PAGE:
Flow control is a technique for assuring that a transmitting entity does not overwhelm a receiving entity with data. A receiving entity typically allocates a data buffer of some maximum length for a transfer. When data is received, the receiver must do some amount of processing before passing the data to the higher level software. In the absense of flow control, the receiverís buffer may fill up, and overflow while it is processing old data. Basically there are two types of flow control mechanisms.
Stop-and-Wait Flow Control
The simplest form of flow control is stop-and-wait and works as follows. A source entity transmits a frame. After reception, the destination entity indicates its willingness to accept another frame by sending back an acknowledgement to the frame just received. The source must wait until it receives the acknowledgement before sending the next frame. The destination can thus stop flow of data by just withholding the acknowledgement. This method fails if the message transmitted is very large.Care must be taken to split the large frames into smaller ones of size lesser than maximum buffer size. Smaller blocks also provide the following advantages -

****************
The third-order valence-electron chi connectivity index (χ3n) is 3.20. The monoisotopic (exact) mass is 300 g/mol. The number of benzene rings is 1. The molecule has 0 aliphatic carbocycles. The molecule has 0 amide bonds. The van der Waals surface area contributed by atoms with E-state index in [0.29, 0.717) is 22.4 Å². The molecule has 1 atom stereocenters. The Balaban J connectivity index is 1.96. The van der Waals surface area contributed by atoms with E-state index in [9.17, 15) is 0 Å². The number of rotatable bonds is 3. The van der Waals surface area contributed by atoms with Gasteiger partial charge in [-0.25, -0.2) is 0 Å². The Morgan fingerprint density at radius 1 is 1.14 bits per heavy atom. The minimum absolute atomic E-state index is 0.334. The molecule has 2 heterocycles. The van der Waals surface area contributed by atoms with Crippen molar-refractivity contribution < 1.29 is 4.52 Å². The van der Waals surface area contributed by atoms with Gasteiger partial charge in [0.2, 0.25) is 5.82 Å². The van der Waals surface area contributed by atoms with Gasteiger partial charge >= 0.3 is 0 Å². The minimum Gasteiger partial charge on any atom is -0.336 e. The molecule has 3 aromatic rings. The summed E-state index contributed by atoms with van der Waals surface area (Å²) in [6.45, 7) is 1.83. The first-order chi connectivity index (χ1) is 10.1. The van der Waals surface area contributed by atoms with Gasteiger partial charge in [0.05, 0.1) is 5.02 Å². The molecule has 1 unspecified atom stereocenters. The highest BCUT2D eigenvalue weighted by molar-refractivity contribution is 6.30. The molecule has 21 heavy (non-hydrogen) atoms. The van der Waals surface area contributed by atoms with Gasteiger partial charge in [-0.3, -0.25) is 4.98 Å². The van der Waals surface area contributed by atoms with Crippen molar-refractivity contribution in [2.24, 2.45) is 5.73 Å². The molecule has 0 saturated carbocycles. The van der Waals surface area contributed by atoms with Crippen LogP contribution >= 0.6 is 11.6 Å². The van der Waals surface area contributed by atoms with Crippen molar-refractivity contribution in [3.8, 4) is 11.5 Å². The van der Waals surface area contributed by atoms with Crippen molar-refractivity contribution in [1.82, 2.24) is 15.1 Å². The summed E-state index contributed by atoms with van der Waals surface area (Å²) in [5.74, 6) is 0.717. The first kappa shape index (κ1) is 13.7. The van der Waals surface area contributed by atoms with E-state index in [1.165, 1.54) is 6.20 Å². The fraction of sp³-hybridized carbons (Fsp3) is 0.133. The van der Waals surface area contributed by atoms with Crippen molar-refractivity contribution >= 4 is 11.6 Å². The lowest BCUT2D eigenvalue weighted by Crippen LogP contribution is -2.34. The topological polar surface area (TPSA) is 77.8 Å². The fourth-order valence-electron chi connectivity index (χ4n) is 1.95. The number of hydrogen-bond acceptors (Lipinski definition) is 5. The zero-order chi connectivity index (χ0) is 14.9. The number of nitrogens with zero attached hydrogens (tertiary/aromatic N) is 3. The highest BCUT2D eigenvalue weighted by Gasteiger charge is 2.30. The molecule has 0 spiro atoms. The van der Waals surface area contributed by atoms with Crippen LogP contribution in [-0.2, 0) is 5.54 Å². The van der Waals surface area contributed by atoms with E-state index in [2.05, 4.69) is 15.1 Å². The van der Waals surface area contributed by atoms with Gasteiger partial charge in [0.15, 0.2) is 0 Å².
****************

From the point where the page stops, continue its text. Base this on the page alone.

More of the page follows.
Sliding window flow control is a point to point protocol assuming that no other entity tries to communicate until the current data transfer is complete.The window maintained by the sender indicates which frames he can send. The sender sends all the frames in the window and waits for an acknowledgement. The sender on receiving an acknowledgement indicating the next frame expected , shifts the window to the corresponding sequence number, thus indicating that frames within the window starting from the current sequence number can be sent.
Flow control also includes the control of data transfer
between the PC and the Radio. While the PC is transferring data to the
modem and if the modem detects a reception, the PC-Radio communication
must be paused, giving higher priority to the incoming signal.